If you want to save the planet, don't drive a flex-fuel vehicle, says Stanford's Mark Jacobson.
Jacobson, a professor of civil and environmental energy, has completed a study that ranks sources of fuel according to both their benefits and harmful effects on the planet. While wind came out as the most promising form of energy, nuclear, coal and ethanol ranked at the bottom.
Cellulosic ethanol – the fuel made from wood chips and forest waste that has drawn millions of dollars from green VCs like Vinod Khosla – is even worse than corn ethanol because it takes more land and is worse for wildlife, Jacobson claimed. Cellulosic ethanol may even emit more global warming pollutants than fossil fuels when everything – mining, carbon released in forest clearing, loss of forests, lower mileage – is calculated.
"The energy alternatives that are good are not the ones people have been talking about the most. And some options are downright awful," he said in a prepared statement. "Ethanol based biofuels will actually cause more harm to human health, wildlife, water supply and land use than current fossil fuels."
The full study – sure to raise eyebrows and draw objections – will be debated at the American Geophysical Union next week in San Francisco. Jacobson will speak at the conference, one of the major annual highlights on the conference calendar for earth scientists, on Thursday and Friday next week.
Wind took the top spot as both a source of conventional electrical power and as a source of electricity for transportation for a number of reasons. For one, with wind, there is a 99 percent reduction in air pollutants. Second, it doesn't take that much land. The entire U.S. vehicle fleet could be operated on power produced by 3 square kilometers of land planted as wind farms, he claimed. Getting the same amount of energy from corn or cellulosic ethanol would take 30 times the amount of land.
Approximately 73,000 to 144,000 5-megawatt turbines could supply the power needed for U.S. transportation, he claimed. And, assuming that livestock won't be afraid of freak decapitations from loose turbine blades, the land between the turbines can be used for grazing.
Connecting all of these wind farms could also reduce the intermittent nature of wind power. The fact that the wind doesn't blow in a predictable manner has always been a huge problem and is one of the reasons ocean power, which can be predicted days and even decades in advance, has drawn investors.
Jacobson made two lists. First, he ranked technologies for their overall potential to generate electricity. From best to worst, the list goes as follows: 1. wind; 2. solar thermal (using mirrors to collect heat and power generators); 3. geothermal; 4. tidal; 5. solar photovoltaics (solar panels); 6. wave; 7. hydroelectric. Nuclear and "clean coal" with carbon sequestration tied for last place in eighth.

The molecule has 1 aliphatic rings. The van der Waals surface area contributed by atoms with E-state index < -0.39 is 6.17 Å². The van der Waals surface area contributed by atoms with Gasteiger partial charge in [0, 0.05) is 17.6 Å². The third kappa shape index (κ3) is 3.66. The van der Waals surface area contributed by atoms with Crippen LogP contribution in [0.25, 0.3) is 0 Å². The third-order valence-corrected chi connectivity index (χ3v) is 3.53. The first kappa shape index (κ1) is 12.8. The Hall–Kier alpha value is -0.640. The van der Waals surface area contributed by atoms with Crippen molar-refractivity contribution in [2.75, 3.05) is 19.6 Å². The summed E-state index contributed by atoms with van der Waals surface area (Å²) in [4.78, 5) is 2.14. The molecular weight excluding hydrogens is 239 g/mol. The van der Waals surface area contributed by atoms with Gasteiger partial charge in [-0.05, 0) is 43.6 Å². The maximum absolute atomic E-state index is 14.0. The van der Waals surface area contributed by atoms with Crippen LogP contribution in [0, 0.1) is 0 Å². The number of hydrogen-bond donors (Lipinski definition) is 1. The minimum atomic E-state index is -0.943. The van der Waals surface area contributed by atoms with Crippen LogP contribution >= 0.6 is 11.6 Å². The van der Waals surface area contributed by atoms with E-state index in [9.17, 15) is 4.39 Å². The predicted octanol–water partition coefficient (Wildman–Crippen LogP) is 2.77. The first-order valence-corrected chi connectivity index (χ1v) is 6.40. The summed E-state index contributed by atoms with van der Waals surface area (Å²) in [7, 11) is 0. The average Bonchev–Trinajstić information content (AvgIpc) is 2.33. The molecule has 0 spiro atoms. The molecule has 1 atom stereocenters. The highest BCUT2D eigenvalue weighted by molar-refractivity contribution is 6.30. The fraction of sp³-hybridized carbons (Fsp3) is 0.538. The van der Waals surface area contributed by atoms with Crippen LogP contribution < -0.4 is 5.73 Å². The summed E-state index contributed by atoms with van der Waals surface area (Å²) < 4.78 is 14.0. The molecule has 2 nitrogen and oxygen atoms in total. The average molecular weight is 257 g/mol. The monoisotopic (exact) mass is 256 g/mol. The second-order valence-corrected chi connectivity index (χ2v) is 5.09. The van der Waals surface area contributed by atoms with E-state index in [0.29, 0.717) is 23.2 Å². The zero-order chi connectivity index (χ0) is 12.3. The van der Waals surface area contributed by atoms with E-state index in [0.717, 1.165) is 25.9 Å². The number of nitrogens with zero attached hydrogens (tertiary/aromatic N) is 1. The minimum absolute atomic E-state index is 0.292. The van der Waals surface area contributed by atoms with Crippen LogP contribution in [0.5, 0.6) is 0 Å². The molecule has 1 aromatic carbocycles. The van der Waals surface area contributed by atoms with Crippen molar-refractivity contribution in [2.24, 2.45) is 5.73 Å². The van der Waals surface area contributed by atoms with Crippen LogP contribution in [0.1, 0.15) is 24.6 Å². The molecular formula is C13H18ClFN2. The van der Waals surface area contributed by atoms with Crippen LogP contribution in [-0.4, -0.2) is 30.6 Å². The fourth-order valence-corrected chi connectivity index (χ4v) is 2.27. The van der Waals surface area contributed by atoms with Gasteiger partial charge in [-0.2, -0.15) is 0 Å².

Then he ranked different sources of energy for transportation. The cleanest cars are potentially battery-powered electric cars charged by wind. No. 2 on the list were hydrogen fuel cell vehicles with hydrogen produced in plants powered by wind. The rest of the list goes: 3. battery powered vehicles charged by solar thermal; 4. geothermal-charged cars; 5. tidal-charged cars; 6. solar panel-charged cars; 7. wave-charged cars; 8.hydroelectric-charged cars; 9. A tie between cars charged with nuclear or coal. (Hydrogen fuel cells were only examined in how they would work if hydrogen production were powered by wind, so you can slot some extra fuel cell spots in there when thinking of other technologies.)
Corn-based ethanol ranked tenth, or worse than nuclear or clean coal, while cellulosic ethanol cars came in last at 11.
Ethanol and even fossil fuel cars, though, can drive far farther on a tank of fuel than batteries can carry an electric car. Charging a car battery can also take hours. Filling up at a station with gas or hydrogen takes a few minutes. As a result, fully electric cars face other challenges to market acceptance.
Jacobson examined both the potential for these different technologies to deliver power but also the impacts on global warming, human health, energy security, water supply, space requirements, wildlife, water pollution, reliability and sustainability.